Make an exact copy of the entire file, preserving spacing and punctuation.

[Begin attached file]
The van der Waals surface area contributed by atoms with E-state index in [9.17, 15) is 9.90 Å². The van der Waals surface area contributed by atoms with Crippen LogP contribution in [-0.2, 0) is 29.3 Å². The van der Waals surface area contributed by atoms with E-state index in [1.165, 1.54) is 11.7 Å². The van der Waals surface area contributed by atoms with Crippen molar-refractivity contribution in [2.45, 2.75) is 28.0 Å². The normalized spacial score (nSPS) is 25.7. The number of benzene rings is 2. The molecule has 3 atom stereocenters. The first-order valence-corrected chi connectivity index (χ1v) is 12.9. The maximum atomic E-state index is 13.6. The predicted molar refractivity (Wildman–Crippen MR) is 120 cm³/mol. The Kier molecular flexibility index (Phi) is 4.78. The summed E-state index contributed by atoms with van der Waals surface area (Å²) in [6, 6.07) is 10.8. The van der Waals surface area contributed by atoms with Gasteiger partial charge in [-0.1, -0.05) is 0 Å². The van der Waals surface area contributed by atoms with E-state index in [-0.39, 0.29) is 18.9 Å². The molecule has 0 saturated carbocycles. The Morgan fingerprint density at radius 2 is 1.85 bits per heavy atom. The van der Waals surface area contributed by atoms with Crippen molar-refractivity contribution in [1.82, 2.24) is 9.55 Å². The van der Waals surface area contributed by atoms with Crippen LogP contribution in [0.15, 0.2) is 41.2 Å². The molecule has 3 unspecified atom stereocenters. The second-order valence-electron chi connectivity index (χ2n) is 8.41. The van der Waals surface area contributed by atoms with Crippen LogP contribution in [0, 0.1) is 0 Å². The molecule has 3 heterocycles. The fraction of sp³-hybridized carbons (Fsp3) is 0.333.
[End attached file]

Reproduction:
The van der Waals surface area contributed by atoms with E-state index in [9.17, 15) is 9.90 Å². The van der Waals surface area contributed by atoms with Crippen LogP contribution in [-0.2, 0) is 29.3 Å². The van der Waals surface area contributed by atoms with E-state index in [1.165, 1.54) is 11.7 Å². The van der Waals surface area contributed by atoms with Crippen molar-refractivity contribution in [2.45, 2.75) is 28.0 Å². The normalized spacial score (nSPS) is 25.7. The number of benzene rings is 2. The molecule has 3 atom stereocenters. The first-order valence-corrected chi connectivity index (χ1v) is 12.9. The maximum atomic E-state index is 13.6. The predicted molar refractivity (Wildman–Crippen MR) is 120 cm³/mol. The Kier molecular flexibility index (Phi) is 4.78. The summed E-state index contributed by atoms with van der Waals surface area (Å²) in [6, 6.07) is 10.8. The van der Waals surface area contributed by atoms with Gasteiger partial charge in [-0.1, -0.05) is 0 Å². The van der Waals surface area contributed by atoms with E-state index in [-0.39, 0.29) is 18.9 Å². The molecule has 0 saturated carbocycles. The Morgan fingerprint density at radius 2 is 1.85 bits per heavy atom. The van der Waals surface area contributed by atoms with Crippen molar-refractivity contribution in [1.82, 2.24) is 9.55 Å². The van der Waals surface area contributed by atoms with Crippen LogP contribution in [0.15, 0.2) is 41.2 Å². The molecule has 3 unspecified atom stereocenters. The second-order valence-electron chi connectivity index (χ2n) is 8.41. The van der Waals surface area contributed by atoms with Crippen LogP contribution in [0, 0.1) is 0 Å². The molecule has 3 heterocycles. The fraction of sp³-hybridized carbons (Fsp3) is 0.333.